Elongational Rheometry

CaBER (Capillary Break-Up Elongational Rheometer)


Numerous technical processes  (e.g. filtration, pumping, spraying and other coating operations) include complex flow fields with strong elongational components. For non-Newtonian fluids, especially complex formulations like coatings and inks, adhesives, pharmaceutical, cosmetic or food products and very recently, biological materials, it is not possible to predict the elongational flow behavior merely from shear experiments. Consequently, a number of different techniques have been specifically developed to characterize the elongational flow of low-viscosity fluids and to predict their processing and application behavior. Among these techniques the CaBER method offers features such as simplicity and applicability to a wide range of fluids and it has been successfully utilized e.g. to study the atomization of polymer solutions or the runnability of paper coating colors for newly developed coating technologies.


Operating Principle

Our experimental set-up is based on a commercially CaBER1 (Thermo Fisher Scientific) device. A fluid droplet initially placed between two metal plates is exposed to an extensional step strain thus forming a liquid filament. Subsequent necking of that liquid bridge is controlled by the balance of capillary and visco-elastic forces. Deformation of a fluid element at the axial midplane of the bridge is purely uniaxial. Large extensional strains are attained as the filament necks down and finally breaks. In certain cases the extensional viscosity of the fluid can be calculated from the surface tension and the temporal change of the midpoint diameter, which can be monitored using a laser micrometer. But generally, neither stress nor strain rate are constant throughout the experiment and the calculated data are mostly transient and/or apparent values. Filament life-time and maximum drawability are other material-specific parameters that can be extracted to characterize elongational flow behavior. A deeper analysis of the experiment requires the time evolution of the filament shape over its entire length. Therefore, our set-up includes a high-speed camera (Photron FastCam-X1024 PCI) and an appropriate objective and filament illumination. This allows us to determine filament diameters down to 7 µm at a rate of 1000 frames/second (fps).


Fig. 1  Measurement instrument and schematic presentation of the operating principle





The CaBER method is suitable for low viscosity fluids. Newtonian fluids with shear viscosities higher than 70 mPas can be measured by the CaBER method, whereas for viscoelastic fluids shear viscosities as low as 10 mPas can still be handled.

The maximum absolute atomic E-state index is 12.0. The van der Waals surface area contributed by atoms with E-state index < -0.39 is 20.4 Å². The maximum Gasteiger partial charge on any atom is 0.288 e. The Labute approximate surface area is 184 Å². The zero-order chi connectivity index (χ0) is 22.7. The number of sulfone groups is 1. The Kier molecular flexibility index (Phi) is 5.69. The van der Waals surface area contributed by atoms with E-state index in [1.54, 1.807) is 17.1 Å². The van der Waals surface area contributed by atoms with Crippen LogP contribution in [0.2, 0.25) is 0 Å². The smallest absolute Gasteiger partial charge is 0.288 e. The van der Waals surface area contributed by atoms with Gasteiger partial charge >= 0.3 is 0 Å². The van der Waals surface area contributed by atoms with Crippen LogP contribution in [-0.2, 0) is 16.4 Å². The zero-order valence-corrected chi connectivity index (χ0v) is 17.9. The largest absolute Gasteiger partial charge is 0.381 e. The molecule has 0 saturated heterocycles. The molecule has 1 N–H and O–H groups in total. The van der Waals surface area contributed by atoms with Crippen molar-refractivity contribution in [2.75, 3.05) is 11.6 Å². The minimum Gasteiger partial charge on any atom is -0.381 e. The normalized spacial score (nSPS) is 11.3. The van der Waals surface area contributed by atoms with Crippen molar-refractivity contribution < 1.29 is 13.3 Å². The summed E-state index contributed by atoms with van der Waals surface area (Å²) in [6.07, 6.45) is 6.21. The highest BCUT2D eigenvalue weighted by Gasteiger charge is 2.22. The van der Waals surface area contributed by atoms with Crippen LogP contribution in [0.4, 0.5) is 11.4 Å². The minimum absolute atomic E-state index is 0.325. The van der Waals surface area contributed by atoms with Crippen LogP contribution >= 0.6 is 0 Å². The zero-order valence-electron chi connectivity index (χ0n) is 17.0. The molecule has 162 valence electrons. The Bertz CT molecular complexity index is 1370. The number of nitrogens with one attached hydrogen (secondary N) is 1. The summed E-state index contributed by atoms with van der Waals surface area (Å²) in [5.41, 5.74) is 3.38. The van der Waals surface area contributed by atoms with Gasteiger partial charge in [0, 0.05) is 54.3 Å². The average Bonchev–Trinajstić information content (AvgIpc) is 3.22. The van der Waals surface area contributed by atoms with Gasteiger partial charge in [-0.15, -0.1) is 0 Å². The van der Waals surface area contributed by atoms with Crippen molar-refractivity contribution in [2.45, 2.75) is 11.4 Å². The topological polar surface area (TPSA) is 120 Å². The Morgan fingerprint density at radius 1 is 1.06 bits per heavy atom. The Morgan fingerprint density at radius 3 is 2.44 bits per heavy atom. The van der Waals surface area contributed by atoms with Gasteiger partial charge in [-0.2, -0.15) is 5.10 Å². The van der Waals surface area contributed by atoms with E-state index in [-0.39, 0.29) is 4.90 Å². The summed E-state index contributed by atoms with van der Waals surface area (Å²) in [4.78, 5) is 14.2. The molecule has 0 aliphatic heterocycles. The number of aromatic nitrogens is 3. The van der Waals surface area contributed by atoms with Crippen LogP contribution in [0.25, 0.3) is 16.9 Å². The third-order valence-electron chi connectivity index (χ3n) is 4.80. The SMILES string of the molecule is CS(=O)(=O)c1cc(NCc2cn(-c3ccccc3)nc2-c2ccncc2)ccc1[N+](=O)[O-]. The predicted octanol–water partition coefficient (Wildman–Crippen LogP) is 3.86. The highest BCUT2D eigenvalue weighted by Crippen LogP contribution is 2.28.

Maximum stretch rate:

Hencky strain up to 7 depending on fluid

Typical elongation rate:

1 – 10 s-1

Required sample quantity

ca. 1 ml


room temperature (21°C)

Camera specifications:

Highspeed cameras:

FastCam–X 1024 PCI, Photron

  1000 fps at 1024x1024 pixels,

  2000 fps at 1024x512 pixels,

  3000 fps at 512x512 pixels,

  up to 109500 fps at 128x16 pixels

CMOS-Camera MC1302, Mikrotron

  max. 100fps at 1280x1024 pixels

CCD-Camera AVT Pike F100B, Allied Vision Technology

  max. 60 fps at 1000x1000 pixels

  unlimited data acquisition

Nikon 1V2

  single pictures with high resulotion (14,2 millionen pixels)


  • Spray painting,e.g. in automotive industry
  • Spraying of emulsions and lotions
  • Filament spinning from polymer solutions
  • Film split
  • Curtain coating



a) Typical Viscoelastic Fluid b) Fluid with Apparent Yield-Stress

Fig. 2  Different filament profiles during elongation of water-soluble polymer solutions with different polymer structure (double click on picture to start the video)




Capillary Break-up Rheometry of Low-viscosity Elastic Fluids,
L.E. Rodd et al., Appl. Rheol. 15, 12-27 (2005)

The Influence of Extensional Properties on the dewatering of Coating Colors,
J. Jäder, N. Willenbacher, G. Engström, and L. Järnström, Journal of Pulp and Paper Science, 31(4), 181-187 (2005)

Elongational Flow Behavior of Automotive Coatings and its Relation to Atomization and Mottling,
T. Dirking, L. Boggs, and N. Willenbacher, Progress in Organic Coating 42, 59-64 (2001)